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Says the man sitting at his desk, far from the little "fender kisses" TK wants to bestow upon us.

I look over these plans extensively online and can't fathom how putting bicyclists in the center of two-way traffic is a good idea. Isn't the left lane also where people tend to drive faster??

The amount of required explanatory signage alone should be an indicator of how counter intuitive this design is.

It's really too bad they aren't painting these lanes green. NCPC (or whatever acronym soup staffed by unelected taste police) are a bunch of idiots.

I can't figure out why the lanes on this part of PA Avenue are considered necessary. I have never, ever had any problems whatsoever riding on the road here - it's broad, and the traffic isn't at all intimidating. Is it about symbolism?

What makes anyone think this will be any different than the failed bike/bus lanes on 7th street that cars drive in all the time? Also don't federal vehicles often use the median for illegal parking? I doubt that will change.

@Andy, on a highway the left lane is the faster "passing" lane, but in an urban setting like this that is not the case. In fact I suspect the left lane goes slower because of left turning traffic waiting at intersections. This model has been used before with places that run a pedestrian mall down the middle, a busway (some that allow bikes) down the middle or even bike lanes. These bike lanes will be buffered and the use of separate lights will prevent left hook crashes.

Traffic laws aren't that intuitive to start with, the signage is indicative of how new it all is.

Wow, lots of negative reactions here.

@Chris. You've never had problems, but that's like a tall person wondering why anyone would need a step-ladder. The reason these are necessary is that not everyone is as comfortable riding their bike on Penn as you are. DDOT doesn't just build these facilities for people who already ride, they also build them for those who will. It's also a way of enacting a road diet, and yes, there is symbolism which is not something to dismiss.

@ontarioroader, this is very different from the bus-bike lanes on 7th and 9th. In fact those lanes were put on the right hand side to make the point that lanes on the right hand side would not work. Those lanes allow drivers into them to make right hand turns. That will not be the case here. Plus the painted buffer will serve as a greater psychological barrier. Federal vehicles to illegally park there. I suspect they will stop because it will not longer be safe to do so.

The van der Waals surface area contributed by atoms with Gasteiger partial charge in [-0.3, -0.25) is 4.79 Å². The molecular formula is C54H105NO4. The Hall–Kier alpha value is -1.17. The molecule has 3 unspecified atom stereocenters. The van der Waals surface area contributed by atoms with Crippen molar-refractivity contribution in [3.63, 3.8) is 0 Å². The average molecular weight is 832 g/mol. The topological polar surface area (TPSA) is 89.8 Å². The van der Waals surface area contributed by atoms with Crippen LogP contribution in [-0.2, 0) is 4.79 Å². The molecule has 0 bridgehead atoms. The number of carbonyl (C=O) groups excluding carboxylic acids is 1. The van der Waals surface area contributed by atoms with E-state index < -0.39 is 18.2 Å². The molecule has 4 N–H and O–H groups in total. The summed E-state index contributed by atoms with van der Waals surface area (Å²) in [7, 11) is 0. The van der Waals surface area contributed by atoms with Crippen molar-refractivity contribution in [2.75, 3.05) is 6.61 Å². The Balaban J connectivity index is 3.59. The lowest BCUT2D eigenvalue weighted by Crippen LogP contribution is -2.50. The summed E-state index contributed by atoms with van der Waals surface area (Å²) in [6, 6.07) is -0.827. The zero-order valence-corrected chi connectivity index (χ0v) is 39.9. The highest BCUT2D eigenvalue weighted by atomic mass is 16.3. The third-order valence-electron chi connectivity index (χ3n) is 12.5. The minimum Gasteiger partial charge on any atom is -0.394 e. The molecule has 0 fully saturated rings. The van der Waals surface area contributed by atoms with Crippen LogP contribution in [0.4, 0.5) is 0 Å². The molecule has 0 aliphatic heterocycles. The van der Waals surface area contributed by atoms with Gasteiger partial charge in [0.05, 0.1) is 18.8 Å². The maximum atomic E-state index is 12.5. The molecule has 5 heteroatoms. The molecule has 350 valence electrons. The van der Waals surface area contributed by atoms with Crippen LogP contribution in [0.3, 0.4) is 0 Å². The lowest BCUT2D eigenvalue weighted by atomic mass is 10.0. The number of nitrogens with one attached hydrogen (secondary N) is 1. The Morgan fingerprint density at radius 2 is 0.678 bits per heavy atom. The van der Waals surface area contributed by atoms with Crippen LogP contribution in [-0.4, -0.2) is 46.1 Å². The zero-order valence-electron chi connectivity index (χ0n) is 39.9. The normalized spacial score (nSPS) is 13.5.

I wish these were painted green. It would look so much nicer... right now, it just looks like nothing...

I'm happy to see the new lanes going in but the commission's unwillingness to approve painted lanes and/or bollards shows that the safety/needs of people on bikes is still considered optional or a perk. Traffic signals, street lights, different color sidewalks, zebra-painted crosswalks also alter (mar?) the original design/vista but given their importance for safety convenience, they are allowed.

If it isn't possible (=permitted) to have real cycletracks and/or green paint, maybe DDOT could make it really really clear that these are bike lanes by painting the bike logo at 5-ft intervals.

Why can't they use those white reflective discs that I saw in the picture of the on-street bike rack in front of the WABA office? That would be low-profile. It would blend in with the current white traffic lines on the road, while providing more notice to drivers that they should stay out of the bike lanes.

I rode on the lanes yesterday after seeing this post. I have to say that it's pretty neat. When the story first came out, I wasn't that interested. But now I might take some detours to ride down the street more often.

I like Michael H's suggestion re: the discs. Seems to make sense to me. Of course the design that the "taste police" rejected made sense to me, too, so...

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